Preclinical CT imaging is probably most commonly used in studies of bone anatomy and disease and as an anatomical reference for functional (i.e. PET and SPECT) modalities. Adipose tissue and lung tissue have innate contrast for CT imaging that can also be leveraged for preclinical studies of obesity and pulmonary disease (Sasser et al., 2012; Davison et al., 2013). Most soft tissue anatomy has limited innate CT contrast. However, some studies of soft tissue anatomy can be done using CT contrast agents (Lusic and Grinstaff, 2013).
There are a variety of commercial CT contrast agents. ExitronTM nano agents and VisipaqueTM are used in small animal studies for liver and kidney contrast, respectively. ExitronTM nano 6000 and 12000 are alkaline earth metal nanoparticle agents that provide both liver and spleen CT contrast (Boll et al., 2011). VisipaqueTM is an iodixanol based CT contrast agent that is approved for clinical arteriography/angiography, though in rodents VisipaqueTM readily provides contrast in the kidneys and bladder (Heglund et al., 1995).
Contrast imaging, including liver contrast imaging using ExitronTM nano agents and kidney contrast imaging using VisipaqueTM, was demonstrated in mice and employing the Albira CT by Wathen et al. (2013). While mouse imaging techniques are established with a variety of agents (Rothe et al., 2015), there is less information available on contrast imaging for rats, which are up to 10-fold larger by weight. Here, we have identified basic methods to image kidney and liver systems in rats using two (ExitronTM and VisipaqueTM) commercially available CT contrast agents. These methods may be applied in future studies of liver and kidney disease using rat models.
Contrast Agents and Imaging
Rats were anesthetized using a mixture of isoflurane gas (3 % in O2 (v/v)) at a flow rate of 2 L/min for animal preparation and imaging. For liver contrast, three rats were injected via tail vein with a bolus injection of 250 μL ExitronTM nano 12000 (Miltenyi Biotec, Auburn, CA, USA) and imaged immediately after injection and 24 and 48 hours post injection. Albira CT acquisitions were made using the Albira “Good setting” (400 projections, 125 μm voxels) at high dose (400 μA) and high voltage (45 kVp).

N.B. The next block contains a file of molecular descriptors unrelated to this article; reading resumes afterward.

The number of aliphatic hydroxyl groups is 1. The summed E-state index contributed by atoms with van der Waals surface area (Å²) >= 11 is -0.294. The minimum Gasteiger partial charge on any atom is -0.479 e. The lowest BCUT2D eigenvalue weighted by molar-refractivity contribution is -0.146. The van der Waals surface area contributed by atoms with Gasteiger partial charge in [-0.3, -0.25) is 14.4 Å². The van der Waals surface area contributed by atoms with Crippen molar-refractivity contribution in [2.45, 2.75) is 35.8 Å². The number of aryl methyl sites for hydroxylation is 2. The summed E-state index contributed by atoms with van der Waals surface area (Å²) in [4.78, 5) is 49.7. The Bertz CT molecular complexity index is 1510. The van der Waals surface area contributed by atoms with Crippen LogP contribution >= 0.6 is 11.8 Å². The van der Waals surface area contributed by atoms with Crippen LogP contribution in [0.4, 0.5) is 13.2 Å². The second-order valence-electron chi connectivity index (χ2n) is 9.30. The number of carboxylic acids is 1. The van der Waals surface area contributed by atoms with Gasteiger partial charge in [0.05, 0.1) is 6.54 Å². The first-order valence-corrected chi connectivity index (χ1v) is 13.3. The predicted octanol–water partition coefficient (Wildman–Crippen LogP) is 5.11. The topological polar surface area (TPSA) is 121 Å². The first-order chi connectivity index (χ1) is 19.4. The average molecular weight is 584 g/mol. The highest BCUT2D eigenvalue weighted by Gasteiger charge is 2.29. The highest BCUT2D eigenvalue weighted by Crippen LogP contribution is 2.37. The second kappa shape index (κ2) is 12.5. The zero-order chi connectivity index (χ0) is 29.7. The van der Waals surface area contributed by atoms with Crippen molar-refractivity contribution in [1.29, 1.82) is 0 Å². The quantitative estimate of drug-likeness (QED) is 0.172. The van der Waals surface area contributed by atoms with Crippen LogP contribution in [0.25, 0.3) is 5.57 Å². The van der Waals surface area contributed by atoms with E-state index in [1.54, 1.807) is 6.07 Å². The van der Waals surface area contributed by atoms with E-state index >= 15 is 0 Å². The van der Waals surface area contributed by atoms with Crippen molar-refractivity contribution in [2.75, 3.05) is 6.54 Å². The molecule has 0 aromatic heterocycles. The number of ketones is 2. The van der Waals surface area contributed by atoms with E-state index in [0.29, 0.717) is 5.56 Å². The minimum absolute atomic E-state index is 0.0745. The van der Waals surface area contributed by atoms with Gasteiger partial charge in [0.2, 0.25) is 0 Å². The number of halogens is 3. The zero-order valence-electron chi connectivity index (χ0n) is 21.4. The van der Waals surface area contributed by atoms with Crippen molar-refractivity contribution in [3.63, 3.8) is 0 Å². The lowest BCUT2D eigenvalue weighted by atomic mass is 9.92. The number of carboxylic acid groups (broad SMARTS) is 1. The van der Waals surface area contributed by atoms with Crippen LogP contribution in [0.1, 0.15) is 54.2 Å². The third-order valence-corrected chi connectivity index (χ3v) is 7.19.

For kidney imaging three rats were injected via tail vein with a single bolus injection of 750 μL of VisipaqueTM (GE Healthcare, USA) 270 mg/ml and imaged immediately after injection, and at intervals for three hours thereafter. Albira CT acquisitions were made using the Albira “Standard setting” (200 projections, 125 μm voxels) setting at high dose (400 μA) and high voltage (45 kVp).
All images were reconstructed with the Albira Reconstructor Software Advanced option at high resolution with a FBP algorithm. Images were processed in the PMOD (PMOD Technologies Ltd., Zurich, Switzerland) software and VolView (Kitware Inc.) software. 3D image presentation was performed according to the methods detailed by Wathen et al. (2012).
Preliminary studies (not shown) were made to identify a general working volume range of ExitronTM nano 12000 and VisipaqueTM for contrast imaging in rats. Not surprisingly, a greater working volume is required for rat imaging than for mouse imaging. At 250 μL ExitronTM nano 12000 provided clear contrast for the liver and spleen for at least 48 hours after the initial bolus injection (Figure 1). This protocol provides a foundation for applied liver contrast imaging in rats. Previously ExitronTM agents have been used in μCT imaging mouse liver metastasis models (Boll et al., 2013), and the protocol described here could feasibly be translatable to imaging of rat liver tumor models.